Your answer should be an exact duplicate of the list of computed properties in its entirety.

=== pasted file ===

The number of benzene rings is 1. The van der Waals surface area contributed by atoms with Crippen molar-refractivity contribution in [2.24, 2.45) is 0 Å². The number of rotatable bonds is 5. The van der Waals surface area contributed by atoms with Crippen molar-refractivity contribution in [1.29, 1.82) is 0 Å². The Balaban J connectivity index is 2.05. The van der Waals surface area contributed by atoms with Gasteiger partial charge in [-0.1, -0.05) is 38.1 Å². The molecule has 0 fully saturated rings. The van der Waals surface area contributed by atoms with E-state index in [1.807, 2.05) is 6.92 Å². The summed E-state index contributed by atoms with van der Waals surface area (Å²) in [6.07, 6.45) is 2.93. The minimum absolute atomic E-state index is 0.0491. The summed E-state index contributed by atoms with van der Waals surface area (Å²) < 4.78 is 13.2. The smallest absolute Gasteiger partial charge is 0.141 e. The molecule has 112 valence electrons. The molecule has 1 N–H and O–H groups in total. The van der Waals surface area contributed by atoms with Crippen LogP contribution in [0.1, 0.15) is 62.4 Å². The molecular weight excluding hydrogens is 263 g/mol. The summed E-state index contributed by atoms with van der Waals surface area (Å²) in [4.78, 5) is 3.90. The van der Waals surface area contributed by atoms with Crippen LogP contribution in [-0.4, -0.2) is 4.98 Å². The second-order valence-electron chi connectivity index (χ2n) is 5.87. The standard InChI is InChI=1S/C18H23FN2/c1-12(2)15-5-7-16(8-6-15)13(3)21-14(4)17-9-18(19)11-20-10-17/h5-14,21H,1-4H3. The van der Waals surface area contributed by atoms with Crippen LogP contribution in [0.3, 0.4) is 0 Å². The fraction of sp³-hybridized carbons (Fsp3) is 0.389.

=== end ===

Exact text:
The number of benzene rings is 1. The van der Waals surface area contributed by atoms with Crippen molar-refractivity contribution in [2.24, 2.45) is 0 Å². The number of rotatable bonds is 5. The van der Waals surface area contributed by atoms with Crippen molar-refractivity contribution in [1.29, 1.82) is 0 Å². The Balaban J connectivity index is 2.05. The van der Waals surface area contributed by atoms with Gasteiger partial charge in [-0.1, -0.05) is 38.1 Å². The molecule has 0 fully saturated rings. The van der Waals surface area contributed by atoms with E-state index in [1.807, 2.05) is 6.92 Å². The summed E-state index contributed by atoms with van der Waals surface area (Å²) in [6.07, 6.45) is 2.93. The minimum absolute atomic E-state index is 0.0491. The summed E-state index contributed by atoms with van der Waals surface area (Å²) < 4.78 is 13.2. The smallest absolute Gasteiger partial charge is 0.141 e. The molecule has 112 valence electrons. The molecule has 1 N–H and O–H groups in total. The van der Waals surface area contributed by atoms with Crippen LogP contribution in [0.1, 0.15) is 62.4 Å². The molecular weight excluding hydrogens is 263 g/mol. The summed E-state index contributed by atoms with van der Waals surface area (Å²) in [4.78, 5) is 3.90. The van der Waals surface area contributed by atoms with Crippen LogP contribution in [-0.4, -0.2) is 4.98 Å². The second-order valence-electron chi connectivity index (χ2n) is 5.87. The standard InChI is InChI=1S/C18H23FN2/c1-12(2)15-5-7-16(8-6-15)13(3)21-14(4)17-9-18(19)11-20-10-17/h5-14,21H,1-4H3. The van der Waals surface area contributed by atoms with Crippen LogP contribution in [0.3, 0.4) is 0 Å². The fraction of sp³-hybridized carbons (Fsp3) is 0.389.